Scores of standouts for James Horner
James Horner, the celebrated film composer who died in a single-engine plane crash Monday, long considered himself a sonic chameleon.
“A lot of people can’t figure me out,” he told The Times in 1986, during the early part of his career. “They say, ‘Horner doesn’t have any convictions. He’s got no style. He’s all over the place.’ They can’t quite pigeonhole me.”
In the three decades since, Horner demonstrated that, in fact, he had style to spare as he accumulated more than 100 feature film credits and won two Oscars. Here are a few of his memorable movie scores: “Star Trek II: The Wrath of Khan” (1982)
Horner was a relative unknown when he booked this sci-fi sequel, which has come to be regarded by many fans as the finest of the “Star Trek” movies. Working closely with director Nicholas Meyer, who envisioned a Space Age Horatio Hornblower-type adventure, Horner crafted a nautical-inspired, actionpacked score. “Field of Dreams” (1989)
While Universal wanted a sweeping score for its Kevin Costner-starring baseball fantasy, Horner and writerdirector Phil Alden Robinson envisioned something quieter, more ethereal.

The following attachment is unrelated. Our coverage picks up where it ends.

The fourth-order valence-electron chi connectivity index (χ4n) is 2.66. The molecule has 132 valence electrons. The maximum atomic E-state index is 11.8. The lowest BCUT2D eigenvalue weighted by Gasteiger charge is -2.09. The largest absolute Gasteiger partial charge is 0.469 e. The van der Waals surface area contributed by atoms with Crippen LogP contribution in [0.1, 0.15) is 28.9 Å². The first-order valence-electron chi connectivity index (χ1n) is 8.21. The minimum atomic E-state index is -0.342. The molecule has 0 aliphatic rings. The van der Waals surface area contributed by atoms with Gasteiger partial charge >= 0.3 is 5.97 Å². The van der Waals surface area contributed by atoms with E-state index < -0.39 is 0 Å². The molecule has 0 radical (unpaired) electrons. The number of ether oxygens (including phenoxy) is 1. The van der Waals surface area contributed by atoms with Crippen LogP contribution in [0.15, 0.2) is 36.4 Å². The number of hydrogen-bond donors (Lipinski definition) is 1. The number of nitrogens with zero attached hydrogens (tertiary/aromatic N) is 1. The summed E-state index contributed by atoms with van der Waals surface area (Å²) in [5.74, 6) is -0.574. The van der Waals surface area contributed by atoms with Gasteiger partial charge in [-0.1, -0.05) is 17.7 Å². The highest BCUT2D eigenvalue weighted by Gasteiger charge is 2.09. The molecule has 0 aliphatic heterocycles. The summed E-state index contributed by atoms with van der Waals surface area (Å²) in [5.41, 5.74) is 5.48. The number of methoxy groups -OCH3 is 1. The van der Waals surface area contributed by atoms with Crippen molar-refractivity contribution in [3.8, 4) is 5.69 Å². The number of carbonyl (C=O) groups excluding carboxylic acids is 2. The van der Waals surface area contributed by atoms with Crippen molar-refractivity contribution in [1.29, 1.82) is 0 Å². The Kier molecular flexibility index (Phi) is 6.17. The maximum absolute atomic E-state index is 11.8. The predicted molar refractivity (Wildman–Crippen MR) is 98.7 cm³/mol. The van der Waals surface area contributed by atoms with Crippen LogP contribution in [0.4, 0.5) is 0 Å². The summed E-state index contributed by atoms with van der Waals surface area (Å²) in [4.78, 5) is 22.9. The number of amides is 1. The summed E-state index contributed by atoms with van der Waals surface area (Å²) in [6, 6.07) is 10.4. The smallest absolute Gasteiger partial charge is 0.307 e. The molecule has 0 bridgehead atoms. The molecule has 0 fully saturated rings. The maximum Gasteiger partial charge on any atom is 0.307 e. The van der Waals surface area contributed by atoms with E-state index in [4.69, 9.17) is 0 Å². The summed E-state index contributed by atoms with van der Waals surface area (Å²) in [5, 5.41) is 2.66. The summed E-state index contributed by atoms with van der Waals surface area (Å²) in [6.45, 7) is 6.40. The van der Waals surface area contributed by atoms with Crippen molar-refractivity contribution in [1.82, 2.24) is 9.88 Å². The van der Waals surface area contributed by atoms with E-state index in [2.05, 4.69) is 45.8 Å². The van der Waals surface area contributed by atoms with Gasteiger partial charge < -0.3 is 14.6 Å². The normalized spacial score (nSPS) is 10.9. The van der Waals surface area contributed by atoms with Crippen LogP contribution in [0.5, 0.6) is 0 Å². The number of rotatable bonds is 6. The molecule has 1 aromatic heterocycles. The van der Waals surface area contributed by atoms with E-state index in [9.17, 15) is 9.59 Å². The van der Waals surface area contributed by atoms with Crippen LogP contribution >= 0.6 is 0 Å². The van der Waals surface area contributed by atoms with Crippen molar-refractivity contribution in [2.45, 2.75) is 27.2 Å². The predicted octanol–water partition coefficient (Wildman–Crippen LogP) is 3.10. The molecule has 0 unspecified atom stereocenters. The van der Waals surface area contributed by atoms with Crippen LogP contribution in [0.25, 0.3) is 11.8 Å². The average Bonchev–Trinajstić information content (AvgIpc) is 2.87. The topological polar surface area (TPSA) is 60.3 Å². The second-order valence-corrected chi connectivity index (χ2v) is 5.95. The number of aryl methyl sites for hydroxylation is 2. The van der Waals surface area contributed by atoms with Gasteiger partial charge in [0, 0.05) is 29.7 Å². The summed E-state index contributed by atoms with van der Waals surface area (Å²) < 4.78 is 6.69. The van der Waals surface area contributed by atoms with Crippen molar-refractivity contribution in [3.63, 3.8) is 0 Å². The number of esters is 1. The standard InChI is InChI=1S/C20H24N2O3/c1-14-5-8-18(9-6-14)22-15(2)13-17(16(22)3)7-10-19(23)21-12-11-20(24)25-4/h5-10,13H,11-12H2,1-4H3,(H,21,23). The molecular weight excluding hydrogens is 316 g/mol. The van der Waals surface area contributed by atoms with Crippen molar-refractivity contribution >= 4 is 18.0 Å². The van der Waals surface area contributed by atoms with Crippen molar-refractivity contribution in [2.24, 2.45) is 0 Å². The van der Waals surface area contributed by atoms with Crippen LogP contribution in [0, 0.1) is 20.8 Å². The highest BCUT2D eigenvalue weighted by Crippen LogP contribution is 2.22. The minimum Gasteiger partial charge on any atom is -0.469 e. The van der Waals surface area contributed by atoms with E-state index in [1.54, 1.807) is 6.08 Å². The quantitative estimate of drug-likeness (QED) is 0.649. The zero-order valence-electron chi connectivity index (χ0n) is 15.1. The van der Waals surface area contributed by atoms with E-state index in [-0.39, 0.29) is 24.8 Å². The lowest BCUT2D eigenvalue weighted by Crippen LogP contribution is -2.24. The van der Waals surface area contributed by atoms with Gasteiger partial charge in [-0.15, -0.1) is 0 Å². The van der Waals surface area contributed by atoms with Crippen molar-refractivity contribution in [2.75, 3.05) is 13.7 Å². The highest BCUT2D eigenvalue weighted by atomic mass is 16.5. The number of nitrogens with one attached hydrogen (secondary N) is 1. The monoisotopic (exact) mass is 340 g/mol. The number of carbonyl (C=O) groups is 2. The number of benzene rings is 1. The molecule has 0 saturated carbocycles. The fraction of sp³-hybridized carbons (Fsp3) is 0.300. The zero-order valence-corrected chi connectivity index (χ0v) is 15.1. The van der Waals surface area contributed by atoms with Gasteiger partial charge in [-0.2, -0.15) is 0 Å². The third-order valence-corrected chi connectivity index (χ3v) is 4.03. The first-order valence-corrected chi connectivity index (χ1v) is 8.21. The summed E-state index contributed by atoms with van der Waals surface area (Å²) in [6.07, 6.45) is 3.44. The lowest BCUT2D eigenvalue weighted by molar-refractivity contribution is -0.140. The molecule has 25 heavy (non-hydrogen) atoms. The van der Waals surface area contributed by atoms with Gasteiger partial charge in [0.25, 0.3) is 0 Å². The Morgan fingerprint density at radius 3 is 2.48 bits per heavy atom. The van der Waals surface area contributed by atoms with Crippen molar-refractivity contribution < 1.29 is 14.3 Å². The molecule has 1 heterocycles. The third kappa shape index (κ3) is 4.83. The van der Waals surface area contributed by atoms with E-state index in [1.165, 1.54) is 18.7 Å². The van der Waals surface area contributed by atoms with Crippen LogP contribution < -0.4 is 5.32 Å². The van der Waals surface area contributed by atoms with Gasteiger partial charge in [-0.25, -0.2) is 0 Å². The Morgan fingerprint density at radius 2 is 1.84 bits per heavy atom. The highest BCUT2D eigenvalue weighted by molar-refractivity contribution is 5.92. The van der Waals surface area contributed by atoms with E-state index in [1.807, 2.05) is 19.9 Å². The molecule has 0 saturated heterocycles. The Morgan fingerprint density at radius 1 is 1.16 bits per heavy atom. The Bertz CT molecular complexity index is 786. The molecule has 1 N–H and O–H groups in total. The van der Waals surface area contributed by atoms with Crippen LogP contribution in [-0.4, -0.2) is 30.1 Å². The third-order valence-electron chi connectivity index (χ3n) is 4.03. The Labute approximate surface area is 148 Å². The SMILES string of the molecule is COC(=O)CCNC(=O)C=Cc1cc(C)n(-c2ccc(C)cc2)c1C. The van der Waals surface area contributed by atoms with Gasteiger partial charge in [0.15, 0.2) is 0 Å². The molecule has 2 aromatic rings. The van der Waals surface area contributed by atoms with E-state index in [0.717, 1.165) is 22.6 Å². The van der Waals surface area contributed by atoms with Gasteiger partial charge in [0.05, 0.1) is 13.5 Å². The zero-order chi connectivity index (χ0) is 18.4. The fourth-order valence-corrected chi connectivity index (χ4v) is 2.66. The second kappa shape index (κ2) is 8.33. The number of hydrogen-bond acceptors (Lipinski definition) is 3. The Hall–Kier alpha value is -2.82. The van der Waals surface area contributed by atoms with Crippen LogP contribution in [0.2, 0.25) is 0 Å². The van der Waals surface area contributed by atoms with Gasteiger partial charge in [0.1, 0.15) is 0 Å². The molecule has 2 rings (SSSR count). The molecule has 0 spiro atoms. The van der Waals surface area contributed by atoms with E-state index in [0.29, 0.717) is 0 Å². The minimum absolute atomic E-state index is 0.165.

“I thought a big orchestra was the last thing I’d ever attempt,” Horner said. Instead, he tried to capture “a sound of an orchestra without it being an orchestra” by scoring much of the film for a small group of synthesizer players.
A decade after Horner and filmmaker James Cameron had a falling-out on “Aliens” (which nevertheless earned Horner his first Oscar nomination for score), they reunited on “Titanic,” which of course became a mega-hit.
The film earned Horner two Oscars: one for his poignant score, featuring uilleann pipes, Irish whistles and the wordless vocals of Norway’s Sissel, and one for the Celine Dion ballad “My Heart Will Go On” (lyrics by Will Jennings).
“A Beautiful Mind” (2001)
Horner often came under fire for borrowing motifs from classical composers and his own previous work, and this Ron Howard film about mathematician John Nash (Russell Crowe) found the composer squarely in his musical comfort zone. Even so, the score — laced with frenetic piano and strings, balanced by Charlotte Church’s vocals — is a potent synthesis that was recognized with an Oscar nod.
“TITANIC” won James Horner two Oscars.